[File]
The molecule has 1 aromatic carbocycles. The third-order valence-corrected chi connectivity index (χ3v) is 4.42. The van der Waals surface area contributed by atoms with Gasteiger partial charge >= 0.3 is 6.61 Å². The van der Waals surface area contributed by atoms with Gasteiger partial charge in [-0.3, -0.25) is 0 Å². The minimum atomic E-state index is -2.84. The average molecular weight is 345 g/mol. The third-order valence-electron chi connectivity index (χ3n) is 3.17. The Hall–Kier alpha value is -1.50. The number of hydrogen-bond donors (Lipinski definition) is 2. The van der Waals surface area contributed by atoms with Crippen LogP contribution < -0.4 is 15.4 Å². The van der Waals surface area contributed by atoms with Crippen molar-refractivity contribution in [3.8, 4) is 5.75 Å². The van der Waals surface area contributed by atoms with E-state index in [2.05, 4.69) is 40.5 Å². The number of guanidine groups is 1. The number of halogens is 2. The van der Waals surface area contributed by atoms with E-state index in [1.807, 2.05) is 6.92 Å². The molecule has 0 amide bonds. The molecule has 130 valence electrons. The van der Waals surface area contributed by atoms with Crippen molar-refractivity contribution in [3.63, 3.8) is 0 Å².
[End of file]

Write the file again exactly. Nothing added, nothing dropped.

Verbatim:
The molecule has 1 aromatic carbocycles. The third-order valence-corrected chi connectivity index (χ3v) is 4.42. The van der Waals surface area contributed by atoms with Gasteiger partial charge >= 0.3 is 6.61 Å². The van der Waals surface area contributed by atoms with Gasteiger partial charge in [-0.3, -0.25) is 0 Å². The minimum atomic E-state index is -2.84. The average molecular weight is 345 g/mol. The third-order valence-electron chi connectivity index (χ3n) is 3.17. The Hall–Kier alpha value is -1.50. The number of hydrogen-bond donors (Lipinski definition) is 2. The van der Waals surface area contributed by atoms with Crippen LogP contribution < -0.4 is 15.4 Å². The van der Waals surface area contributed by atoms with Crippen molar-refractivity contribution in [3.8, 4) is 5.75 Å². The van der Waals surface area contributed by atoms with E-state index in [2.05, 4.69) is 40.5 Å². The number of guanidine groups is 1. The number of halogens is 2. The van der Waals surface area contributed by atoms with E-state index in [1.807, 2.05) is 6.92 Å². The molecule has 0 amide bonds. The molecule has 130 valence electrons. The van der Waals surface area contributed by atoms with Crippen molar-refractivity contribution in [3.63, 3.8) is 0 Å².